The drainage tube will be removed 1 to 2 days after surgery if one was inserted. Bandages are usually removed after 1 to 5 days. The face will look pale, bruised, and puffy, but in 4 to 6 weeks it will be looking normal. Most of the stitches will be removed in 5 days. The stitches or metal clips in the hairline could be left in a few days longer if the scalp takes longer to heal.
Forehead lifts are most commonly done for people in their 40s to 60s to slow the visible effects of aging.
In younger people, a forehead lift can raise congenitally low eyebrows that give the face a sad expression. In people whose brows are so low that they interfere with the upper field of vision, the forehead lift can be performed as a reconstructive procedure.
A good forehead lift candidate is someone who has one or more of these facial characteristics:
- Sagging brows
- Tissue that hangs down at the outer part of the eyelids
- Horizontal wrinkling on the forehead
- A dysfunctional nose
- Deep furrows between the eyes also can be reduced through a forehead lift.
Many surgeons used local infiltration anesthesia combined with a sedative, so the patient is awake but sleepy and insensitive to pain. Some patients request a general anesthesia, so they will sleep through the operation.
Sections of hair will be held away from the operative area. Hair immediately in front of the incision line may need to be trimmed but the head will not need to be shaved.
The incision is made at the level of the ears and continues across the top of the forehead at the hairline. This avoids making the forehead appear too high. If the patient is bald or balding, the surgeon may utilize a mid-scalp incision, eliminating a visible scar.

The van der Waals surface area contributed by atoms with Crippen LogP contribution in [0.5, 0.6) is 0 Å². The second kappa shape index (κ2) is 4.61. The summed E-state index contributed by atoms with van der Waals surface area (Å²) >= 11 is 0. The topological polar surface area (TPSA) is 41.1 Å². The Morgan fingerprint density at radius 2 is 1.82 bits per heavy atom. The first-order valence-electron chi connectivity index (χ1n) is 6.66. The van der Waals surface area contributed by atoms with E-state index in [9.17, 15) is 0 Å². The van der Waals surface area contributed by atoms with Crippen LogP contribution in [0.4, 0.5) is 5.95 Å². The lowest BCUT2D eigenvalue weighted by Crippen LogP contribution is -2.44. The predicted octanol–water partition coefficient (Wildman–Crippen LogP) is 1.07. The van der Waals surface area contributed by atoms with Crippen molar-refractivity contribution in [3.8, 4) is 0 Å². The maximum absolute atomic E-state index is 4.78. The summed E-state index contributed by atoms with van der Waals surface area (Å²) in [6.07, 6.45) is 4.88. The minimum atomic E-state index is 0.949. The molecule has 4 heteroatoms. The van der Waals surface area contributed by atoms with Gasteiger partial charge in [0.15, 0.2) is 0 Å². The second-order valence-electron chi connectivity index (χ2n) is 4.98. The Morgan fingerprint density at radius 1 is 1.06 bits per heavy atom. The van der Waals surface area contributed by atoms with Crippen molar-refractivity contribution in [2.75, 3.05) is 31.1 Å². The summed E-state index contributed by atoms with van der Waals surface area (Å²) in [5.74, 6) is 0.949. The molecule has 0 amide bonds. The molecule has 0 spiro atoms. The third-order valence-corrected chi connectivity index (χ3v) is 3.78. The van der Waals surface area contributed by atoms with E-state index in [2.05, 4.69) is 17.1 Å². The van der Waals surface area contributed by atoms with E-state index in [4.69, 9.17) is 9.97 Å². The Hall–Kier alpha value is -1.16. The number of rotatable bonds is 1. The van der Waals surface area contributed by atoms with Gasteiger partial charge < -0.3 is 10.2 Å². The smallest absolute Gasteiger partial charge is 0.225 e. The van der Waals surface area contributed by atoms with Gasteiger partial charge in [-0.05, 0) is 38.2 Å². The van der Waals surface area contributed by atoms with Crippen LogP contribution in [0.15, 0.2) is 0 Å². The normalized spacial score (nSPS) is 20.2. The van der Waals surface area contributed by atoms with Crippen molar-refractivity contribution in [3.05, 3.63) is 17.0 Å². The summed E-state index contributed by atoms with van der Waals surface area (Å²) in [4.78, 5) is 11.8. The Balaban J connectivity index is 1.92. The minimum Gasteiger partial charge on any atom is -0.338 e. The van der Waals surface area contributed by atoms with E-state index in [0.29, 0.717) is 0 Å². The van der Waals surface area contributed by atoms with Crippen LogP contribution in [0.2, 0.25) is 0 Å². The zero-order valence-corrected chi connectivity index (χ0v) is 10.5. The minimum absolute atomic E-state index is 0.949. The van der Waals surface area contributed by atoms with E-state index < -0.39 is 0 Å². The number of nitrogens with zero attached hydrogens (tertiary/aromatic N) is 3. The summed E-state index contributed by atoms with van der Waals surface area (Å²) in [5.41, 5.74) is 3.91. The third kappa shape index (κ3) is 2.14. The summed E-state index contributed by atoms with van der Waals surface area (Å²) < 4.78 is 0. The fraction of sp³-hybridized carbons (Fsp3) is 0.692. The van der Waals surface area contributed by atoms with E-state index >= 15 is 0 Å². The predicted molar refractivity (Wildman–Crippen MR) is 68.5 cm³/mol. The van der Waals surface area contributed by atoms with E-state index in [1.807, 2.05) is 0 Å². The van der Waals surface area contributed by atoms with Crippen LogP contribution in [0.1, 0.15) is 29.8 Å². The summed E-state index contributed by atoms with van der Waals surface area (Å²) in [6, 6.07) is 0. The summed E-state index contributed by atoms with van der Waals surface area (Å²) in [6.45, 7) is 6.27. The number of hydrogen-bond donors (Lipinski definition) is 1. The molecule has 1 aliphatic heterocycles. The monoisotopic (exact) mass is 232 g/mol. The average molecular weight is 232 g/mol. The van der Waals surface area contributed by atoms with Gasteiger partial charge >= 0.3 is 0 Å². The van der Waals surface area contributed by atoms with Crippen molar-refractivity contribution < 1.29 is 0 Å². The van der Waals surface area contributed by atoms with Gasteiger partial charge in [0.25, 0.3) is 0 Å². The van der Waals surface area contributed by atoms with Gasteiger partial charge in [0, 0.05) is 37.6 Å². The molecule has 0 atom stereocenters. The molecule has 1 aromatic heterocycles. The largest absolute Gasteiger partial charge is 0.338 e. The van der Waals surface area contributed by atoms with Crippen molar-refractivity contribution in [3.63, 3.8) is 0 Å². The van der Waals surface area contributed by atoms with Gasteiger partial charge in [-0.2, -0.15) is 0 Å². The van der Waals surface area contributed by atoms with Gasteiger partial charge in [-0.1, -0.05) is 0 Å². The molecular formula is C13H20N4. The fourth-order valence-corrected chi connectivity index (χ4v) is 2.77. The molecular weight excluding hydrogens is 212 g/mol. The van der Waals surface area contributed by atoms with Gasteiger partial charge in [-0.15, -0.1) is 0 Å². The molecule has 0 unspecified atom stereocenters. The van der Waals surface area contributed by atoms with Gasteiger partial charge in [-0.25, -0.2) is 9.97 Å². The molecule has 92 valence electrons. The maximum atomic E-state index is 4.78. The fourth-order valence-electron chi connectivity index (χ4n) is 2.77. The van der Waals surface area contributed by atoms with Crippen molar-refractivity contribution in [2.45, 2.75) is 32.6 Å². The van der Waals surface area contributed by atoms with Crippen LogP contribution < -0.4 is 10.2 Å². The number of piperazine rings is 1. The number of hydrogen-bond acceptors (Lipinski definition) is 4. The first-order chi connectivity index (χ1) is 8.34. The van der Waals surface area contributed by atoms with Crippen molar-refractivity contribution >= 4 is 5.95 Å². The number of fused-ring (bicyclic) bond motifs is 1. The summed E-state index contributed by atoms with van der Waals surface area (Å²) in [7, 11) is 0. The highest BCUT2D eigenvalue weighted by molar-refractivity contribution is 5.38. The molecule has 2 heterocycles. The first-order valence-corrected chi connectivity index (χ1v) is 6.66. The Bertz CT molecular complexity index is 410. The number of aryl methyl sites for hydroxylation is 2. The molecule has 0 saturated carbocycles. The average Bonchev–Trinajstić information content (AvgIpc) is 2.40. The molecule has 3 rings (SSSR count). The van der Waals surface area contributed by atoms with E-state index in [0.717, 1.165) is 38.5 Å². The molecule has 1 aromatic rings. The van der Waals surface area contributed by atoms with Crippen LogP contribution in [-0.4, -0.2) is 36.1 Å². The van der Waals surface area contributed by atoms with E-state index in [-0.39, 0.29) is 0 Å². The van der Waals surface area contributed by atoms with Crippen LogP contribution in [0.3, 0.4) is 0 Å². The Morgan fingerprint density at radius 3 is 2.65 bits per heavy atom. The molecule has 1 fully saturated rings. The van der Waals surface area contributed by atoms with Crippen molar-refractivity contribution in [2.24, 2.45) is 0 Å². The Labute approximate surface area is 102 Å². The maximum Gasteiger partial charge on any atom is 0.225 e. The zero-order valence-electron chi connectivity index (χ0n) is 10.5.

The forehead skin is elevated and measured for removal of excess tissue, skin, and muscle. The incision is closed with stitches or staples. This procedure may also be done using an endoscopic with a smaller incision.
The operative area is wrapped with a sterile padding and an elastic bandage to inhibit bleeding and edema. There will likely be numbness and temporary discomfort around the surgical site. These symptoms are easily controlled with medication.
The head should be elevated for two to three days after surgery to inhibit swelling. Bruising and swelling is inevitable around the eyes and cheeks, but this begins to disappear in about a week.
As the nerves regenerate, numbness of the forehead and scalp will soon be replaced with itching. It may take up to six months for these sensations to fully disappear. The bandages will be removed a day or two after surgery. Within 10 to 14 days, the stitches or clips will be removed.
Nose Surgery (Rhinoplasty)
The nose is made up of bone and cartilage. The size and relationship of the bone and cartilage which make up the nose determine the size and shape of the nose.
Nose surgery (rhinoplasty) offers improvement in the appearance in cases in which the nose is cosmetically unappealing. Age may also be a consideration.
Many surgeons prefer not to perform cosmetic (elective) rhinoplasties until the growth of the nasal bone is completed (around 14 or 15 for girls, a bit later for boys).
With local anesthesia, the nose and the surrounding area is numbed. The patient will usually be lightly sedated but awake during the surgery, and relaxed and insensitive to pain. The surgery is usually done through the incision inside the nostrils. Instruments inserted through the nostril, are used to reshape the bones which make up the nose.
The results of surgery are variable, depending on the initial shape of the nose, but rhinoplasty offers significant improvement in appearance in many cases.